You’ve finally planned that trip of a lifetime. Round the world in a little bit longer than eighty days! You’re actually doing the whole year long experience, taking in the sights and sounds, colors and flavors of the far-flung beaches of South East Asia, the Outback of Australia, plus a lengthy stint backpacking through Europe’s finest culturally rich capital cities.
You blew the budget on a pair of new hiking shoes, and a portable battery supply, so bought the best backpack you could manage but sadly not an all singing all dancing anti-theft one with stainless steel mesh sewn into the fabric or RFID blocking technology.
Right about now you are probably starting to regret that decision as you’re reading about the prevalence of opportunistic slash and grab style crime being reported worldwide. It’s on the increase as more and more travelers are taking to the air, sea, and roads of all four corners of the globe, recording every detail of their adventure for their new travel blog on the latest high-tech smartphone, then uploading the images via their expensive laptop.
It’s a huge inconvenience and a major headache having any of your possessions stolen, not to mention costly and time consuming trying to replace them. So just how do you lock a backpack securely so that you are not only prepared but actually represent an active deterrent to any would-be pickpocket?
Top tips on how to lock a regular backpack so that it is more secure when traveling
The best advise we can give is to leave all your valuables locked up safely at home! You should also be completely confident in your new surroundings so that you appear totally inconspicuous just as though you were a local. Employing these two tactics should help remove any “opportunity” to be viewed as a target or victim of travel crime.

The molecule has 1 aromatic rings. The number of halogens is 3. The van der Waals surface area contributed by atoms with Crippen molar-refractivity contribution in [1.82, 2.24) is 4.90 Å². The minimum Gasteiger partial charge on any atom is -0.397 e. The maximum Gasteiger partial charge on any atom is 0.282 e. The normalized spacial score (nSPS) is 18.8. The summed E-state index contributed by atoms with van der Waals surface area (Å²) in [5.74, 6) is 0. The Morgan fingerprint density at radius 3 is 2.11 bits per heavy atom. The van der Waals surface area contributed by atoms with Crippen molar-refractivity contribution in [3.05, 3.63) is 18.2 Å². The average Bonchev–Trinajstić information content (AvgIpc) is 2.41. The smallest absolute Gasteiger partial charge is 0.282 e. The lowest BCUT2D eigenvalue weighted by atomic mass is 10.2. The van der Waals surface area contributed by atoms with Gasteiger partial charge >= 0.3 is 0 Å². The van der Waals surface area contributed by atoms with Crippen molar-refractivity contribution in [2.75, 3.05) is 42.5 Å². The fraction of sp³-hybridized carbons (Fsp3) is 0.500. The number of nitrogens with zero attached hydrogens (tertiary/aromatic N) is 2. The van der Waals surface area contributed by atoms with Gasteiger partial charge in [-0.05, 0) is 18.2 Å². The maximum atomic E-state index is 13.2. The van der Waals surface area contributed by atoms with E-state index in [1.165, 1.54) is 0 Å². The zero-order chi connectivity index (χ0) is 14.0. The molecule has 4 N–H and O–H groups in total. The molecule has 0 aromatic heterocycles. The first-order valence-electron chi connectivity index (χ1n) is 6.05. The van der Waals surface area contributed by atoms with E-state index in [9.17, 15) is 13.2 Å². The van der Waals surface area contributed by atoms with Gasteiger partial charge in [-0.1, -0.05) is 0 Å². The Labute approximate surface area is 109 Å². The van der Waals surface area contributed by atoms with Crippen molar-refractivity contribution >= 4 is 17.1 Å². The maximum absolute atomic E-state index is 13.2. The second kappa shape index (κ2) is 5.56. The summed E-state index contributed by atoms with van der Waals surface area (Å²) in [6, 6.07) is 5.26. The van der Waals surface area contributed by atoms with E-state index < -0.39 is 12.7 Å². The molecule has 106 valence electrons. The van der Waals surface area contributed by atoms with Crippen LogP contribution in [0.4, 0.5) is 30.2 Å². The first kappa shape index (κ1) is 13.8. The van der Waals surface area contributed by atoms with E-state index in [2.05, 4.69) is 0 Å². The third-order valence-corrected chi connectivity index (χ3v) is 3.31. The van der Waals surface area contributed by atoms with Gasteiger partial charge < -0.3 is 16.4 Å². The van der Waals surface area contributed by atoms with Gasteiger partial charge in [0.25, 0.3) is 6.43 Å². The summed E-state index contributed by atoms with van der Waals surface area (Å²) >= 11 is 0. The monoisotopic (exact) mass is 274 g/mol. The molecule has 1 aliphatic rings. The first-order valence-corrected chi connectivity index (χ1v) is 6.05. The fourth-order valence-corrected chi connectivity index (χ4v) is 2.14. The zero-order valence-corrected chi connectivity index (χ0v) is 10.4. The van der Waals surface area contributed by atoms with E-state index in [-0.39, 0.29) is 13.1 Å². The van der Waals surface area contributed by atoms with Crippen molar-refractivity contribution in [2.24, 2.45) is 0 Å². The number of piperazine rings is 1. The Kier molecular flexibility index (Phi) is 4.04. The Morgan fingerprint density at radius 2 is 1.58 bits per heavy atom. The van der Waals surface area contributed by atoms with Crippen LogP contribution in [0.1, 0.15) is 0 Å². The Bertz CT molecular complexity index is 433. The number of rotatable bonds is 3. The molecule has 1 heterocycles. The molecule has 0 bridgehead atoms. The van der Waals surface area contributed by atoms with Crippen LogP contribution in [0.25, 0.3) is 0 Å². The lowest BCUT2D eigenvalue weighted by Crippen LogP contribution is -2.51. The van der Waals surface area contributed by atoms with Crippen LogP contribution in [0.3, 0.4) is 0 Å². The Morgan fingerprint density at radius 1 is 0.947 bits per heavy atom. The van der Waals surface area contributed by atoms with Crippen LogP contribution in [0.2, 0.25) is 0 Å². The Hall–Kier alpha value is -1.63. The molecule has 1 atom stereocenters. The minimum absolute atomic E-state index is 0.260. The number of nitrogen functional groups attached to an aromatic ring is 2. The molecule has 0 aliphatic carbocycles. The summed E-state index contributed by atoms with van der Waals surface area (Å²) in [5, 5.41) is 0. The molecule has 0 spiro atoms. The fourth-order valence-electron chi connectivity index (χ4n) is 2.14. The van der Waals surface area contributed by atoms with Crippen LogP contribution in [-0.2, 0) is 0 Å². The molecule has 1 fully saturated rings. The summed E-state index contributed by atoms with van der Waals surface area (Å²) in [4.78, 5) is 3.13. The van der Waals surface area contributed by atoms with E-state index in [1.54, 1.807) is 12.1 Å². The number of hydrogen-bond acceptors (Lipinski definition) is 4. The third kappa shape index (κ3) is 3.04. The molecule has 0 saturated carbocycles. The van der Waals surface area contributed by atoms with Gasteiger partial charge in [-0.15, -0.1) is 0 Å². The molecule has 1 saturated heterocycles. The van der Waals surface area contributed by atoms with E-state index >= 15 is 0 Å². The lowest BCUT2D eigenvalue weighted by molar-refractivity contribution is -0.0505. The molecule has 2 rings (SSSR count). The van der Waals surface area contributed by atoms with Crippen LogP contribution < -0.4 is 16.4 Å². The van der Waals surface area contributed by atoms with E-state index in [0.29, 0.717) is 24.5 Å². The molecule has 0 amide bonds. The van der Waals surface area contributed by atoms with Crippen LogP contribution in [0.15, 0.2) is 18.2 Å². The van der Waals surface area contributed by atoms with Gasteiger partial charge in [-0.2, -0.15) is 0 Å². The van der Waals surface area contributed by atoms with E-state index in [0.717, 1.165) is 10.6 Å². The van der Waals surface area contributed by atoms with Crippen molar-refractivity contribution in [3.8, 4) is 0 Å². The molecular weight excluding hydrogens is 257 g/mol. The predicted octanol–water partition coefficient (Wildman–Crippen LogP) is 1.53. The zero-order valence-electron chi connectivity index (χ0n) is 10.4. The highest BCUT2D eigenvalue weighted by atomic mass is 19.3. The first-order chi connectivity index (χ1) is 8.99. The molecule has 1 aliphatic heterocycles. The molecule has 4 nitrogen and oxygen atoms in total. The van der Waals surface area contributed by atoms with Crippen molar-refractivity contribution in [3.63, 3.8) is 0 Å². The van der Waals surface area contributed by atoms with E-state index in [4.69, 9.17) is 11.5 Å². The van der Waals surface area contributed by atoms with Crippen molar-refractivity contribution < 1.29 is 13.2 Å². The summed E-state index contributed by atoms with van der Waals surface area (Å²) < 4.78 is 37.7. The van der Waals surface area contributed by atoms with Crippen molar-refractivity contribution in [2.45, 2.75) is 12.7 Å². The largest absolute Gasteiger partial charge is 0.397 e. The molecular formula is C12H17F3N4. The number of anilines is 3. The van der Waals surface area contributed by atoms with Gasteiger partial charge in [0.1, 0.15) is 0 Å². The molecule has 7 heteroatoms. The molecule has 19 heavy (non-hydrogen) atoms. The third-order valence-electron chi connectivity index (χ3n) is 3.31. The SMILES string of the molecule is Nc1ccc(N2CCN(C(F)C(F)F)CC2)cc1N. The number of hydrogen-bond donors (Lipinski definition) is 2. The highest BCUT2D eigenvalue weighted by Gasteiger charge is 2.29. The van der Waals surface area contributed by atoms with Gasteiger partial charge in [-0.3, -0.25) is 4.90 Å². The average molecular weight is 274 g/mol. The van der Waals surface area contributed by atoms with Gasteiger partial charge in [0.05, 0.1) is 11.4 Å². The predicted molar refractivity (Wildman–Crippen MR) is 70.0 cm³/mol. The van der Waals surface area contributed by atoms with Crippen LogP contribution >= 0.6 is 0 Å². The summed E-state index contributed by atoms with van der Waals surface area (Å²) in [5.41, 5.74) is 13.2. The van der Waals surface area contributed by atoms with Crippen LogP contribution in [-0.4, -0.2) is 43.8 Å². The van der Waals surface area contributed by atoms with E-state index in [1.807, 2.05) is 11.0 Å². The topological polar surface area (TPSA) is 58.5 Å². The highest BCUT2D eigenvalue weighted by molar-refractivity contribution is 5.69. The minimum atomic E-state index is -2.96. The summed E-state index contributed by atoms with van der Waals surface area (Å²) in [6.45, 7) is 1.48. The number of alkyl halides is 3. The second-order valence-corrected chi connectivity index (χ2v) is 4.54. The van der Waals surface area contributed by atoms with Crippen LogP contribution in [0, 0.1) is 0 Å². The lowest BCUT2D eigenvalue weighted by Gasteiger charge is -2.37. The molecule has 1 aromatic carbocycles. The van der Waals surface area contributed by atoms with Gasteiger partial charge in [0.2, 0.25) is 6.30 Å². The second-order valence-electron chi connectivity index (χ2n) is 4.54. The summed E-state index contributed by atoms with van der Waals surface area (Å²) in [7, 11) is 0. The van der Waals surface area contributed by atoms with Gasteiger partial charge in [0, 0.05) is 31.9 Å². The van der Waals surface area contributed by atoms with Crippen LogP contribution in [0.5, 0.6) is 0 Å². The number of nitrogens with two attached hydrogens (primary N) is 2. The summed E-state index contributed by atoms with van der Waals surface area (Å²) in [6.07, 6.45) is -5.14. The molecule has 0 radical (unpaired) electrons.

On the basis though that you want to take your digital camera with you to record the fabulous and intoxicating sights of all the new places you’ve never visited plus it’s highly likely that you will get lost while navigating around, then we suggest instead that you secure your backpack by making it lockable.
While a lock on a backpack won’t prevent physical theft, it will most certainly help deter it.
Leave any bags unattended for any length of time, anywhere in the world, and you can expect them to go walking. Even if it’s not a thief, unattended bags pose all kinds of security threats and get regularly and swiftly removed from public places so use your common sense on that score. Be vigilant, keep your bags with you at all times, and make yourself so much of a challenge that no-one will even dream of trying to ransack you. The more securely locked your backpack is, the more of a deterrent you will be.
Most opportunistic crime is carried out on the fly